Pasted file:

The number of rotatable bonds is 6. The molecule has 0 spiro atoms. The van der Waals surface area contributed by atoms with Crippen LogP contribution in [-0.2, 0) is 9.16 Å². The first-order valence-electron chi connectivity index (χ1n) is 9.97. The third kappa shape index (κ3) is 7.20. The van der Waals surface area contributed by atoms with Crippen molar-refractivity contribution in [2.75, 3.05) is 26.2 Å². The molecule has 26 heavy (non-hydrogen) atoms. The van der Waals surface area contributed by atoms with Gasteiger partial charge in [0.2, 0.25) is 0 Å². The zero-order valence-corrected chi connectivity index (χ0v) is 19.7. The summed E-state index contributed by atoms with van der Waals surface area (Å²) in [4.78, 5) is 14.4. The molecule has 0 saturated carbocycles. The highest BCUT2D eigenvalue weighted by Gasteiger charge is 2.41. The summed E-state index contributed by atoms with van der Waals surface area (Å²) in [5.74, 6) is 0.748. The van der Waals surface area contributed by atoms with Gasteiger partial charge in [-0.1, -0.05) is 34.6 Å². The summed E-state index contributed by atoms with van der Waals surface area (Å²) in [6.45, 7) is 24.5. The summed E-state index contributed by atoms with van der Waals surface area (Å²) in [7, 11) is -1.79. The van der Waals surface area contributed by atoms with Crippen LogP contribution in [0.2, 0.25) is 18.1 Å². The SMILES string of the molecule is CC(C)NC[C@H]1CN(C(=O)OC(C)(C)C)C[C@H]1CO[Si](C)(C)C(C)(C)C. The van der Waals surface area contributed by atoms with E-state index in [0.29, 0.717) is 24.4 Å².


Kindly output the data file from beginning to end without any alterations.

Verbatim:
The number of rotatable bonds is 6. The molecule has 0 spiro atoms. The van der Waals surface area contributed by atoms with Crippen LogP contribution in [-0.2, 0) is 9.16 Å². The first-order valence-electron chi connectivity index (χ1n) is 9.97. The third kappa shape index (κ3) is 7.20. The van der Waals surface area contributed by atoms with Crippen molar-refractivity contribution in [2.75, 3.05) is 26.2 Å². The molecule has 26 heavy (non-hydrogen) atoms. The van der Waals surface area contributed by atoms with Gasteiger partial charge in [0.2, 0.25) is 0 Å². The zero-order valence-corrected chi connectivity index (χ0v) is 19.7. The summed E-state index contributed by atoms with van der Waals surface area (Å²) in [4.78, 5) is 14.4. The molecule has 0 saturated carbocycles. The highest BCUT2D eigenvalue weighted by Gasteiger charge is 2.41. The summed E-state index contributed by atoms with van der Waals surface area (Å²) in [5.74, 6) is 0.748. The van der Waals surface area contributed by atoms with Gasteiger partial charge in [-0.1, -0.05) is 34.6 Å². The summed E-state index contributed by atoms with van der Waals surface area (Å²) in [6.45, 7) is 24.5. The summed E-state index contributed by atoms with van der Waals surface area (Å²) in [7, 11) is -1.79. The van der Waals surface area contributed by atoms with Crippen LogP contribution in [0.2, 0.25) is 18.1 Å². The SMILES string of the molecule is CC(C)NC[C@H]1CN(C(=O)OC(C)(C)C)C[C@H]1CO[Si](C)(C)C(C)(C)C. The van der Waals surface area contributed by atoms with E-state index in [0.29, 0.717) is 24.4 Å².